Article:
> > etc.
> That was standard procedure on the Teletype model 33 as well for the
> reason you state. If one failed to use the extra rubout, the next
> character would print in the middle of the line while the carriage was
> Curiously, on the model 33 (which was ASCII), while we had a key for
> RUBOUT (all punches), we did not have a key for a blank column of
> tape. We had to use multiple keys to create that. We liked to create
> blank columns for tape leaders and trailers.
> As an aside, the purpose of RUBOUT was, as it name suggests, to rub
> out errors. The tape punch had a manual backspace button on it . If
> we made a typo, we simply backspaced the punch, hit rubout to cover up
> the error, and continued on our way.
> In the earlier years of Western Union, they used tape printers, that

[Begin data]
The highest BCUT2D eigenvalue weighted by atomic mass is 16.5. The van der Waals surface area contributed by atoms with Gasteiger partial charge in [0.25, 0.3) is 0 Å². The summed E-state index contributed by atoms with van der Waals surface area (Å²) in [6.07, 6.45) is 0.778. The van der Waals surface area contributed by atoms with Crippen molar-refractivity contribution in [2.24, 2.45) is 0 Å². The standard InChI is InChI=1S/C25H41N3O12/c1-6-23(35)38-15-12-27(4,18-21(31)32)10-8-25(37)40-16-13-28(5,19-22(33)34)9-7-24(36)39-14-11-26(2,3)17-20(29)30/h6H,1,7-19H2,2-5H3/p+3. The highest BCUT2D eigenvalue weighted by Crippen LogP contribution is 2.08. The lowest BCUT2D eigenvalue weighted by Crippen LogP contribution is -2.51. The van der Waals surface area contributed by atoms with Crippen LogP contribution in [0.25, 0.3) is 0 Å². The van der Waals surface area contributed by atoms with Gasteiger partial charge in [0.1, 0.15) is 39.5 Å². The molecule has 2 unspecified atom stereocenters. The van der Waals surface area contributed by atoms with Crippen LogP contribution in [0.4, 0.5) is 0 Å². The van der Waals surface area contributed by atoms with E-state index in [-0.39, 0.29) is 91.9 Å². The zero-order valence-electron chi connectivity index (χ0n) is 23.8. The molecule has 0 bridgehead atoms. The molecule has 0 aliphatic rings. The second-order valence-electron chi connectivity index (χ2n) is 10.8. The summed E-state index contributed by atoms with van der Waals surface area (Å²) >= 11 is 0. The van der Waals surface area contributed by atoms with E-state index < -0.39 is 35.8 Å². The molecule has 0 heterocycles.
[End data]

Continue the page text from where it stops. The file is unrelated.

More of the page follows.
> is, the message was typed on thin paper tape, not a page. That made
> things simpler. If there was an error, the receiving operator, who
> pasted the tape onto the blank, would simply overpaste the corrected
> character. Also, there was no need for page control as the receiving
> operator manually just started a new line or a new page as needed by
> the message.
> Eventually Western Union evolved over to page printers and then
> computer printers for the remaining message traffic. In my opinion,
> their computer printers, with the wavy lines, didn't look as dignified
> as the earlier printers. Likewise, the modernized WU logo (still in
> use today) didn't look as good.
> ***** Moderator's Note *****
> Some of the the "tape" printers used tape with glue already on it, so
> ANY moisture that got in the machine would literally glue the tape in
> place inside the chute, which was, according to the old hands I used